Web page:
Grow up – play computer games

The UK games industry was recognised in the recent Budget with tax breaks – and according to Chancellor George Osborne, the move is part of designs to make the UK the technology centre of Europe, the BBC reports.

Those in the industry have praised the Chancellor’s announcement as an important first step, but it is also new evidence that the industry – which is traditionally fast-moving and youthful – has come of age. Games are no longer confined to the teenage bedroom; consoles are taking pride of place in living room entertainment systems, branching out into the mobiles in our pockets, and finding their way into the social media tools we increasingly use to communicate with each other.

Everything’s a game

Already some are predicting that video games will be the dominant form of mass media culture over the coming decade, as those who were early devotees mature along with the industry. Already big releases are huge events to rival Hollywood blockbusters.

And the traditional view of a gamer as a teenage boy is rather out of date in the 21st century. According to a recent US survey, the average gamer is in their late-30s, and more than 40 per cent are female.

Meanwhile, a recent Guardian article suggested that the hugely popular online game Battlefield 3, which typically involves teams of multiple players on either side, could be encouraging players to be more cooperative and sympathetic in their behaviour – not something usually associated with games. But computer games are an increasingly social medium.

Along with increasing mass-market appeal, the concept of ‘gamification’ has begun to enter everyday life. According to this idea, day-to-day transactions are made more appealing by the introduction of gaming mechanics. Staples of gaming progression, such as building up points, experience, collecting badges, completing levels or challenges and moving up leader boards, are being used to engage the public – for example, allowing loyal customers to earn points, encouraging people to recycle more, or motivating people to achieve health goals.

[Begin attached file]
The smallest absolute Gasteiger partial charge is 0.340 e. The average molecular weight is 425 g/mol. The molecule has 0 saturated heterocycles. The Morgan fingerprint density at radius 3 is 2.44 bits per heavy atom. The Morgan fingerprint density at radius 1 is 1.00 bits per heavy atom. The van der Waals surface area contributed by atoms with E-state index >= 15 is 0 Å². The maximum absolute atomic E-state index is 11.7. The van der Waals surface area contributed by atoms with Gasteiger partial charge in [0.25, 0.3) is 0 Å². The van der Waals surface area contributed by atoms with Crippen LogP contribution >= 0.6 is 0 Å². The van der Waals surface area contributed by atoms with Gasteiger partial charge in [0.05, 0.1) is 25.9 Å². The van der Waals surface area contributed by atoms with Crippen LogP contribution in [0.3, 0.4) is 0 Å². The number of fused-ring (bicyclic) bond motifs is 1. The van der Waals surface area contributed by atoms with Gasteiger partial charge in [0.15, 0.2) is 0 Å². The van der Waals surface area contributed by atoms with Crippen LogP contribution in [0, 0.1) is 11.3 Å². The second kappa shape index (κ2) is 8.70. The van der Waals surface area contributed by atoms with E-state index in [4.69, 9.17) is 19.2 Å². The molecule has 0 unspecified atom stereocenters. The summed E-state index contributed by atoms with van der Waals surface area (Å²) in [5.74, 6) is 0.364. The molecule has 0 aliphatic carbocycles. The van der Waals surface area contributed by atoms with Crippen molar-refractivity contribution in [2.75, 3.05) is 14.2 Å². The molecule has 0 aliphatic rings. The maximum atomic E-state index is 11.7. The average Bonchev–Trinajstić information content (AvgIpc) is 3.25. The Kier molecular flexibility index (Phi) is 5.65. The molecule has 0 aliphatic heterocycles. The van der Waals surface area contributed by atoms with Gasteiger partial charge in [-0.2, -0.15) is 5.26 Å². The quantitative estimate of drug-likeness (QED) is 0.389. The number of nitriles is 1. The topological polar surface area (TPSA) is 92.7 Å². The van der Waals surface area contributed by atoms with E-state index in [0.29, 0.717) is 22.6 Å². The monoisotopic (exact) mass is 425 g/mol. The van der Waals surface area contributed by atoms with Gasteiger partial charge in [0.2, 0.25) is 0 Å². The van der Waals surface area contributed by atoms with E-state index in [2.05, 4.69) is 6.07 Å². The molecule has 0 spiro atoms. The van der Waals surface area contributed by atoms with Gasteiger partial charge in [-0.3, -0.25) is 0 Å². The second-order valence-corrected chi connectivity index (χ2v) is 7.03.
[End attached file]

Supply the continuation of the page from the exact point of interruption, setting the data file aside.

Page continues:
Console yourself?

So while the idea of the video game creeps into everyday life, what are the developments to watch out for in the market itself? This year brings the usual latest additions to the huge franchises, such as Halo, Metal Gear Solid, Bioshock, and – potentially – the all-conquering Grand Theft Auto.

Meanwhile, console systems are increasingly an integral part of a home entertainment system, as they play video apps, music, or surf the internet – and are at risk from damage, even theft. In addition, the value of a catalogue of games can run into the thousands. Having the right home insurance in place means that as you build up your home entertainment library, you can enjoy peace of mind.

In addition to all this, 2012 is set to see the continuing regeneration of the portable gaming market. With the launch of Sony’s Vita handheld machine, and the continuing development of the tablet and mobile phone game industry, the video game is moving out into the world more than ever.

Issued by Sainsbury’s
Finance Sainsbury’s Finance is a trading name of Sainsbury’s Bank plc. All information correct at time of publication, but may be subject to change. Any views or opinions expressed in this article are the responsibility of the author and do not necessarily reflect the views of any part of the Sainsbury’s Group of companies.

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Ben Rossi

Ben was Vitesse Media's editorial director, leading content creation and editorial strategy across all Vitesse products, including its market-leading B2B and consumer magazines, websites, research and...

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